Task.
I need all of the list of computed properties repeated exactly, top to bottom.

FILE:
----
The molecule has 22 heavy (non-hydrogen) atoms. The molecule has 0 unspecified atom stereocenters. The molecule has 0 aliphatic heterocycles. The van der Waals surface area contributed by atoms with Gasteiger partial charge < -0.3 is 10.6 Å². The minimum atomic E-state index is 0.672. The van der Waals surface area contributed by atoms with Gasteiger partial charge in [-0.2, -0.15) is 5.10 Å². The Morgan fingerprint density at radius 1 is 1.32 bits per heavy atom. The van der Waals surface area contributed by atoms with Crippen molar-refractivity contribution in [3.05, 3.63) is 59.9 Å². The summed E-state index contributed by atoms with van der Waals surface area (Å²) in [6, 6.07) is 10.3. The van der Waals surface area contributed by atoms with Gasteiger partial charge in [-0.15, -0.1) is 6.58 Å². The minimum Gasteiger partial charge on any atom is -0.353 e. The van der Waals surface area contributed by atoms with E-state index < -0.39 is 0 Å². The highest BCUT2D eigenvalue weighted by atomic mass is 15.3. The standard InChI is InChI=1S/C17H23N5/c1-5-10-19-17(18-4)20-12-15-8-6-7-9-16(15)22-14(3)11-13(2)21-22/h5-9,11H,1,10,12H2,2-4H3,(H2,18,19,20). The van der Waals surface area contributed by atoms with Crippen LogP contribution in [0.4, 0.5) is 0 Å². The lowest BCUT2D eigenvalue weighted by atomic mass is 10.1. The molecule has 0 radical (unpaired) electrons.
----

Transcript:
The molecule has 22 heavy (non-hydrogen) atoms. The molecule has 0 unspecified atom stereocenters. The molecule has 0 aliphatic heterocycles. The van der Waals surface area contributed by atoms with Gasteiger partial charge < -0.3 is 10.6 Å². The minimum atomic E-state index is 0.672. The van der Waals surface area contributed by atoms with Gasteiger partial charge in [-0.2, -0.15) is 5.10 Å². The Morgan fingerprint density at radius 1 is 1.32 bits per heavy atom. The van der Waals surface area contributed by atoms with Crippen molar-refractivity contribution in [3.05, 3.63) is 59.9 Å². The summed E-state index contributed by atoms with van der Waals surface area (Å²) in [6, 6.07) is 10.3. The van der Waals surface area contributed by atoms with Gasteiger partial charge in [-0.15, -0.1) is 6.58 Å². The minimum Gasteiger partial charge on any atom is -0.353 e. The van der Waals surface area contributed by atoms with E-state index < -0.39 is 0 Å². The highest BCUT2D eigenvalue weighted by atomic mass is 15.3. The standard InChI is InChI=1S/C17H23N5/c1-5-10-19-17(18-4)20-12-15-8-6-7-9-16(15)22-14(3)11-13(2)21-22/h5-9,11H,1,10,12H2,2-4H3,(H2,18,19,20). The van der Waals surface area contributed by atoms with Crippen LogP contribution in [0.4, 0.5) is 0 Å². The lowest BCUT2D eigenvalue weighted by atomic mass is 10.1. The molecule has 0 radical (unpaired) electrons.